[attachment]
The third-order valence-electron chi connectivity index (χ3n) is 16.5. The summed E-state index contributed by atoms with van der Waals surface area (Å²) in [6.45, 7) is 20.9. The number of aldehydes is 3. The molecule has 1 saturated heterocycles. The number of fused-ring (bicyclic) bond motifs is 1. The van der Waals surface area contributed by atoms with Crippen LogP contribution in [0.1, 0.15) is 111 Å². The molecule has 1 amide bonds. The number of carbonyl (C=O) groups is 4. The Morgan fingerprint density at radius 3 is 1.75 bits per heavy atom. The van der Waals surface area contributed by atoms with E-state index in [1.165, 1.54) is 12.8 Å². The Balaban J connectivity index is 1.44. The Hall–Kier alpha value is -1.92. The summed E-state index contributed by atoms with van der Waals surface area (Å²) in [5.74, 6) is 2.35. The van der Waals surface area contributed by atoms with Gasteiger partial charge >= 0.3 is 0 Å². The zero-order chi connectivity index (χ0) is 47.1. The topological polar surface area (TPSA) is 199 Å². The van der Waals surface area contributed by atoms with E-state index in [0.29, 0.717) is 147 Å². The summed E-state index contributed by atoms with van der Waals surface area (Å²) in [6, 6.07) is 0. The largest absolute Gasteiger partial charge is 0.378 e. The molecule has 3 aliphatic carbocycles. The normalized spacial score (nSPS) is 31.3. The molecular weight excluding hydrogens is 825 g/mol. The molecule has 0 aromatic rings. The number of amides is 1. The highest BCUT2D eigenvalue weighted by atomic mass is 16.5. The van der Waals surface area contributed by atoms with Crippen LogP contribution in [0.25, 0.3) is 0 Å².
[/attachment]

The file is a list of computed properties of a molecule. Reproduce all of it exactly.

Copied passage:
The third-order valence-electron chi connectivity index (χ3n) is 16.5. The summed E-state index contributed by atoms with van der Waals surface area (Å²) in [6.45, 7) is 20.9. The number of aldehydes is 3. The molecule has 1 saturated heterocycles. The number of fused-ring (bicyclic) bond motifs is 1. The van der Waals surface area contributed by atoms with Crippen LogP contribution in [0.1, 0.15) is 111 Å². The molecule has 1 amide bonds. The number of carbonyl (C=O) groups is 4. The Morgan fingerprint density at radius 3 is 1.75 bits per heavy atom. The van der Waals surface area contributed by atoms with E-state index in [1.165, 1.54) is 12.8 Å². The Balaban J connectivity index is 1.44. The Hall–Kier alpha value is -1.92. The summed E-state index contributed by atoms with van der Waals surface area (Å²) in [5.74, 6) is 2.35. The van der Waals surface area contributed by atoms with Gasteiger partial charge >= 0.3 is 0 Å². The zero-order chi connectivity index (χ0) is 47.1. The topological polar surface area (TPSA) is 199 Å². The van der Waals surface area contributed by atoms with E-state index in [0.29, 0.717) is 147 Å². The summed E-state index contributed by atoms with van der Waals surface area (Å²) in [6, 6.07) is 0. The largest absolute Gasteiger partial charge is 0.378 e. The molecule has 3 aliphatic carbocycles. The normalized spacial score (nSPS) is 31.3. The molecular weight excluding hydrogens is 825 g/mol. The molecule has 0 aromatic rings. The number of amides is 1. The highest BCUT2D eigenvalue weighted by atomic mass is 16.5. The van der Waals surface area contributed by atoms with Crippen LogP contribution in [0.25, 0.3) is 0 Å².